that she was not aware that her cases were dismissed. She
continued to try to contact Respondent, first by leaving
telephone messages for him, and later by sending him a letter
by fax and one by mail." Ms. Yu also reached out to a
friend's brother who was an attorney and discussed her
cases with that attorney.
according to the hearing judge, "Respondent's
subsequent conduct was not consistent with his position that
he had told Ms. Yu in 2010 that her cases were dismissed. He
did not return phone calls from Ms. Yu. He did not respond to
the November 23, 2014 letter from Ms. Yu." Judge Kramer
reasoned that "had Respondent previously told Ms. Yu
about the dismissal of her cases and the office policy of
destroying files, one would expect that he would reply to
this letter reminding Ms. Yu of that conversation. He did not
testified that after the December 2010 meeting she called
Respondent numerous times and never got a response. The
hearing judge explained her findings:
[A]s a result, Ms. Yu sent two letters to Respondent asking
for the return of her files. The first letter was faxed in
July 2014, and the second was mailed to Respondent in
November 2014. Respondent indicated he did not get the July
2014 letter until he received it as an enclosure to the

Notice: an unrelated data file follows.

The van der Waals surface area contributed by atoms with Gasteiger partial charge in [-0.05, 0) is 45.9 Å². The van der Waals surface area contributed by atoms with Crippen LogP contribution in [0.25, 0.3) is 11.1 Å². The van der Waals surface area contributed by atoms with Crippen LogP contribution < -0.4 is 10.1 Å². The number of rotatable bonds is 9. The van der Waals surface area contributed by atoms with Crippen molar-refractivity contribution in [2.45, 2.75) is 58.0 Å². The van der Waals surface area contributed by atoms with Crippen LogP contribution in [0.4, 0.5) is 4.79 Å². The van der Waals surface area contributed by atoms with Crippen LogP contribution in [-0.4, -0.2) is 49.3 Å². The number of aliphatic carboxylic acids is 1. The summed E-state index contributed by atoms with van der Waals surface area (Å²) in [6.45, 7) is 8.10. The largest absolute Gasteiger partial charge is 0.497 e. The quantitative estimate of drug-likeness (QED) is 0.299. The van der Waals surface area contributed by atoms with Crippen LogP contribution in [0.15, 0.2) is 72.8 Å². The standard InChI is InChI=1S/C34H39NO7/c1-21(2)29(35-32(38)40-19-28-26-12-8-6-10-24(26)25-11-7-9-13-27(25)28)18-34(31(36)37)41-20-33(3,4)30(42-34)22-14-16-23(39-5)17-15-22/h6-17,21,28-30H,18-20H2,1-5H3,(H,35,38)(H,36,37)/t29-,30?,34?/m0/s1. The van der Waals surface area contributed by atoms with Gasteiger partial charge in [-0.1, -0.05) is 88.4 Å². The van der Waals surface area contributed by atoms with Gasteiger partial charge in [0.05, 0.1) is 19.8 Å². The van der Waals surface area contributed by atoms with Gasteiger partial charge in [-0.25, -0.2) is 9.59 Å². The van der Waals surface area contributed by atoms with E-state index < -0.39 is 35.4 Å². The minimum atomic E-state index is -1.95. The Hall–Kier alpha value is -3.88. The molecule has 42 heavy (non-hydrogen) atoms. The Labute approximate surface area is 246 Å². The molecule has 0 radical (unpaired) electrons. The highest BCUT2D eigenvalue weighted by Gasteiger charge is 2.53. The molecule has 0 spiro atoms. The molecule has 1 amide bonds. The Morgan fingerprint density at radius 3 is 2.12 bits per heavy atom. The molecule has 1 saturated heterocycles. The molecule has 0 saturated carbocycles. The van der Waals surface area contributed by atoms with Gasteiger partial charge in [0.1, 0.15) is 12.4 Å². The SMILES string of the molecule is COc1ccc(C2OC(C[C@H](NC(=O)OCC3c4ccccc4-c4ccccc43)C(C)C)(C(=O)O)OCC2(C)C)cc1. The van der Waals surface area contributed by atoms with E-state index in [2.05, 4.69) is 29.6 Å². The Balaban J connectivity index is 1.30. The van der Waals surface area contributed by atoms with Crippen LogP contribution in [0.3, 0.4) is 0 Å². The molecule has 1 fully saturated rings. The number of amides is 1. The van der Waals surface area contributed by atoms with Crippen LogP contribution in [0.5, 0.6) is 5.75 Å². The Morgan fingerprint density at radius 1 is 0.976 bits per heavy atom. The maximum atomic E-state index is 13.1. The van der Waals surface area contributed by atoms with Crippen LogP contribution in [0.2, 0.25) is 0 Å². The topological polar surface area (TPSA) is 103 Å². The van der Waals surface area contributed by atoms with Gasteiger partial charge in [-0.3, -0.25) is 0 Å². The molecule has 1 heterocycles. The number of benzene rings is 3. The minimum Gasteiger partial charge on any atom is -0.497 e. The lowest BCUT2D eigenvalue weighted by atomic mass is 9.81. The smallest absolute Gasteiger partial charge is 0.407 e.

November 2014 letter, and he indicated that he no longer had
a fax machine as of 2012.
Interestingly, Ms. Yu is the only party who documented her
position in writing. She wrote to Respondent in 2014 asking
Respondent to return her files. In her letter, she indicated
that she had left numerous telephone messages for Respondent
that were not returned. Respondent did not respond to this
letter in writing. At the time of the hearing, when asked why
he did not reply to Ms. Yu's November 2014 letter,
Respondent indicated that he had delays in receiving mail.
attributed this delay to his inability to retrieve the mail
from his office's mail chute. He also offered as a reason
for his non-response that Ms. Yu did not list her name or
address on the envelope. "He then corrected himself, and
stated that he probably did not open the envelope when it
arrived because it may have been a holiday." The hearing
judge found Respondent's response to the question about
why he did not respond to the November 2014 letter to be
"circular and not credible" and that
"[Respondent] seemed to give a lot of detail in order to
buy time to think of an answer."
communication with Bar Counsel went from inconsistent to
nonexistent. Respondent only sent one letter to Bar Counsel.
In that letter, dated April 7, 2016,
Respondent detailed his response to the allegations in Ms.
Yu's complaint. He stated that he did not receive Ms.
Yu's letter of July 2014 'until he received it as an
attachment to her November 2014 letter.' The Respondent
stated further that he was not able to give Ms. Yu a copy of
her file because the files had been destroyed pursuant to his
office's retention policy, which, he alleged was to
destroy his files three years after he closed the case. The
Respondent further ...